Why it may be a risky period to be pregnant in a tropical country

mosquito 2

I have been silently following the progress of Zika virus and given the prevalence of mosquitoes in the country, it was only a matter of time before it became a public health alert. WHO (I know I mention them often) declared it an internationally public health emergency.

Zika virus discovered in the Zika forest in Uganda in 1947, only currently erupted in the Western hemisphere. It is spread by the Aedes aegypti mosquito which is also responsible for dengue, yellow fever and rift valley fever. It is a slight concern in the country given the cases of dengue fever down in the Coastal region. However researchers at Centre for Virology Research (CVR) – KEMRI are keeping all incidences under watch.

There are only 3 documented cases (outside Africa) of the virus being sexually transmitted. Little is known of Zika at the moment which is a prelude to the statement, there is no vaccine or cure. It comes with few symptoms which may include the usual fever, rash and joint pains. CDC (Centre for Disease Control) only advises good nourishment and rest as a normal immune system should clear the virus within an average of 7 days from infection.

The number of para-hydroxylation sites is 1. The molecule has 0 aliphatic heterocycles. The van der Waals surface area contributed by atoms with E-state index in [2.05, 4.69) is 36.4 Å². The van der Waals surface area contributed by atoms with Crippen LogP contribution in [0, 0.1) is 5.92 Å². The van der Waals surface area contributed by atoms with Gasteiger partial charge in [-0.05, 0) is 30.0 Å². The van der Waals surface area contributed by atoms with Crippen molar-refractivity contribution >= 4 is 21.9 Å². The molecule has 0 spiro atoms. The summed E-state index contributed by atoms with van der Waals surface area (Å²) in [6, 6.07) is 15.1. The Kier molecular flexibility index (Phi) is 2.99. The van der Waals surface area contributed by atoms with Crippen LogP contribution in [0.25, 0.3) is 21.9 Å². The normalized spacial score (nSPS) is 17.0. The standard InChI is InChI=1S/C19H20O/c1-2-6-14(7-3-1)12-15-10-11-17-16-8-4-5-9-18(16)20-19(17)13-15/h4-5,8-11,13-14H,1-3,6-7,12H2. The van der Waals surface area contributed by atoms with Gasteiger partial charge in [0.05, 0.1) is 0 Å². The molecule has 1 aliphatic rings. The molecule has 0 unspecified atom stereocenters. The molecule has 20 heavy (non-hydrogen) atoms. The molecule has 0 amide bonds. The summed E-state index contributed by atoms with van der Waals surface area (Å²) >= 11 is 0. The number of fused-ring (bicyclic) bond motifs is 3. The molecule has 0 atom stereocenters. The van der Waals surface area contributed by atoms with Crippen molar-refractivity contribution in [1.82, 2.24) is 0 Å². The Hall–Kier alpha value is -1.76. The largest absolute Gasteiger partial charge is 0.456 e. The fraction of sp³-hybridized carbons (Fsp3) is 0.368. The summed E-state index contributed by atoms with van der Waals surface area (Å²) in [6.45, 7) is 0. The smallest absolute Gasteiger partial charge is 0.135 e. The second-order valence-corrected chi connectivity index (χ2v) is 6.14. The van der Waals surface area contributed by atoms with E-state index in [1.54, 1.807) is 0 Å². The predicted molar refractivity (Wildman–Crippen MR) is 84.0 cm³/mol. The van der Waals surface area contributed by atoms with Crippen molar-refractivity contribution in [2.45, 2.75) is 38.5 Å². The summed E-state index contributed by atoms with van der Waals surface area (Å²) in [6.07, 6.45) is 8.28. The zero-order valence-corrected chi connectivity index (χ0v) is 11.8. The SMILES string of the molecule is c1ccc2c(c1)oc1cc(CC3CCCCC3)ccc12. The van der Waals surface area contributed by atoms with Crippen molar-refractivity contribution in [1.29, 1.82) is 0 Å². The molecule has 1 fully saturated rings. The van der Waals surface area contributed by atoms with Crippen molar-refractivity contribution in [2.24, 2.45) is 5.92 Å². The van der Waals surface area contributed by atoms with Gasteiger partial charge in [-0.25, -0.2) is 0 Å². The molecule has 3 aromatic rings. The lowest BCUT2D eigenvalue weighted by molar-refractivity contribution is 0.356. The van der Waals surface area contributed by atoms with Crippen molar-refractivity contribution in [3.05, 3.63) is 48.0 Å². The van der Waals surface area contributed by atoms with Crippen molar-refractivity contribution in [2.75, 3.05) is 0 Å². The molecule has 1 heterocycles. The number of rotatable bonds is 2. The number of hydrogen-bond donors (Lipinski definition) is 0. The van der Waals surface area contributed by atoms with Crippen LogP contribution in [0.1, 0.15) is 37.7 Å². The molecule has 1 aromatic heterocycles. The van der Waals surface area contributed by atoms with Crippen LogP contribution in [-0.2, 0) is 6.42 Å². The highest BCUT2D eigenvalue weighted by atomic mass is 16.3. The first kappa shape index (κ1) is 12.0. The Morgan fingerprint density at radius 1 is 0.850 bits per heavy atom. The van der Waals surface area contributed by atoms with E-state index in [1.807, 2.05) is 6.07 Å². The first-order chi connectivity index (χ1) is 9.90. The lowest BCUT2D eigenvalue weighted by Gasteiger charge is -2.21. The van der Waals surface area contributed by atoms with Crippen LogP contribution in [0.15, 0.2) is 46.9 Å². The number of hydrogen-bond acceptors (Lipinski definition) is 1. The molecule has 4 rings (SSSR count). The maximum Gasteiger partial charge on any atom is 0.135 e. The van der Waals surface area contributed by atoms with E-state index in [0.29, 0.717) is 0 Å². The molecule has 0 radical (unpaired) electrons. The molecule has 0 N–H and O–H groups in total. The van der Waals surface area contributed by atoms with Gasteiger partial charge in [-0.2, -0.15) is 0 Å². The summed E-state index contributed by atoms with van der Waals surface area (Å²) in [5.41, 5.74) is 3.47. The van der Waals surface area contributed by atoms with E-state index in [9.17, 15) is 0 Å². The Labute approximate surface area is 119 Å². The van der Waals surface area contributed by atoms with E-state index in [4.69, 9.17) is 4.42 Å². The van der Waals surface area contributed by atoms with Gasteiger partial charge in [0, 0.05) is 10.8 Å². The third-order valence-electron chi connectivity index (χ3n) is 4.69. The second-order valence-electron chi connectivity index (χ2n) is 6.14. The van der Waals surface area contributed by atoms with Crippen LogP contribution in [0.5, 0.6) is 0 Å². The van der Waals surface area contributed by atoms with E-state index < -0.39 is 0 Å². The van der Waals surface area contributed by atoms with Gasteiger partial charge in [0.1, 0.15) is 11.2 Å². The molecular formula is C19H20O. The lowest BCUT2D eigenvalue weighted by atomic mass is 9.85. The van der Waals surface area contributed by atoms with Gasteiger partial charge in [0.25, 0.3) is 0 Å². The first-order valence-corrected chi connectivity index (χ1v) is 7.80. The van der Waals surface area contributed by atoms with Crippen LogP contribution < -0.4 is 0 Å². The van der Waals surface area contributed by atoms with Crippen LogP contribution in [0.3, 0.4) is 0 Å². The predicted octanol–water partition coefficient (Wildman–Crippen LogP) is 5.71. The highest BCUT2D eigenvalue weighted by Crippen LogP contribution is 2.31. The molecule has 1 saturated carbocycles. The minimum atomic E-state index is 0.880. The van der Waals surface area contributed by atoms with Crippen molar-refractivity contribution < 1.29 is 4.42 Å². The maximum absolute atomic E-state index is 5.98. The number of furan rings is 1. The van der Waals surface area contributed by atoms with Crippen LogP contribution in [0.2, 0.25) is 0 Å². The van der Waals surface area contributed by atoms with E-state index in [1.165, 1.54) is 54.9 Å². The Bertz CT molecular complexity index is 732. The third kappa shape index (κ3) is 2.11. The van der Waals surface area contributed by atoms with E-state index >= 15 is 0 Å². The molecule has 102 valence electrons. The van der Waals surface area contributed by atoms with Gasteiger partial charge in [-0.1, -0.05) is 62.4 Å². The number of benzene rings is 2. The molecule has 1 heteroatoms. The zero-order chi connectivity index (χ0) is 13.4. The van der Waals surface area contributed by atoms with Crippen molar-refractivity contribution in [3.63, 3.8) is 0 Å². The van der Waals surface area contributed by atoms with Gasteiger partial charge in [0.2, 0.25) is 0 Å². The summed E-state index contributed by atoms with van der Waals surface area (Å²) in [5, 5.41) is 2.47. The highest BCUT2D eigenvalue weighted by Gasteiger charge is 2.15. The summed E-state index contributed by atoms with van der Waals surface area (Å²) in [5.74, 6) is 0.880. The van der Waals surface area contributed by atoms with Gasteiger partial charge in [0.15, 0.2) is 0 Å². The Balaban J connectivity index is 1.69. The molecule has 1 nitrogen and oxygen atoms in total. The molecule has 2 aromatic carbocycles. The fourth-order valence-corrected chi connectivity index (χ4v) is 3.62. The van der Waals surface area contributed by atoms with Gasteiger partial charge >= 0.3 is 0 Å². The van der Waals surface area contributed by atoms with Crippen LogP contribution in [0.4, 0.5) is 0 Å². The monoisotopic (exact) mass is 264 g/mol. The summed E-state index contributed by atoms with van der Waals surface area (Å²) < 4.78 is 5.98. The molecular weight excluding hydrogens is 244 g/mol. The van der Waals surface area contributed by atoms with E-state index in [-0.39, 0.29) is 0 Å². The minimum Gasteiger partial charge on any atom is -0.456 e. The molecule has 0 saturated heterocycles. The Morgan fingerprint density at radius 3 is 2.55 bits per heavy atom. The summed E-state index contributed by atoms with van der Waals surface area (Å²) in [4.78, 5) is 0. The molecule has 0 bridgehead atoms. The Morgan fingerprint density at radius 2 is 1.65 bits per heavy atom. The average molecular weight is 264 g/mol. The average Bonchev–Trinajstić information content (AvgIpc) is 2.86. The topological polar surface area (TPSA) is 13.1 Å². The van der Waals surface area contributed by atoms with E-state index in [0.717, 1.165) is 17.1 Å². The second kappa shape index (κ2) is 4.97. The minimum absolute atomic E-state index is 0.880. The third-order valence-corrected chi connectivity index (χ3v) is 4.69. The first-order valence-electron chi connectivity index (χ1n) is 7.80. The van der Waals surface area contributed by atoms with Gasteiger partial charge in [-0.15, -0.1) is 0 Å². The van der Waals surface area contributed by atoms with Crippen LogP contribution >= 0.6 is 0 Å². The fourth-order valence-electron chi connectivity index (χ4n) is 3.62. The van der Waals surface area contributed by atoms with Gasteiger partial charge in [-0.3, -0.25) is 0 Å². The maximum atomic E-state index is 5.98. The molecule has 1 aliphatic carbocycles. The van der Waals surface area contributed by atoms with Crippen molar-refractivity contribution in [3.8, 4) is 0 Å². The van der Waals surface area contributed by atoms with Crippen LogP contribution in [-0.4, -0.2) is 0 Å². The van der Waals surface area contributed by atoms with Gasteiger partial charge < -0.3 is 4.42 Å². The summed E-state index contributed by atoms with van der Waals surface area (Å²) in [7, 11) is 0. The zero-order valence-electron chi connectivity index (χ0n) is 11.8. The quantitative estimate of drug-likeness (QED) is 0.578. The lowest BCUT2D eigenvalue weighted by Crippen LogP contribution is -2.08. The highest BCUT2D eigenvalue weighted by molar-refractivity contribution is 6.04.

The suspected link to pregnancy is due to the over 4000 cases of children in Brazil born with microcephaly from mothers who were Zika infected during the course of their pregnancy especially during the first trimester. Microcephaly is a condition in which the infant is born with an unusually small head and may include an underdeveloped brain. The ripple effect on the child may vary from learning disabilities, hearing loss to paralysis. However, microcephaly can be caused by other factors besides the Zika virus. CDC has issued travel warnings for pregnant women to a couple of areas in the Caribbean, South and Central America. Updated list can be found here.

For more facts on the Zika virus.

Photocredit – Nature world news


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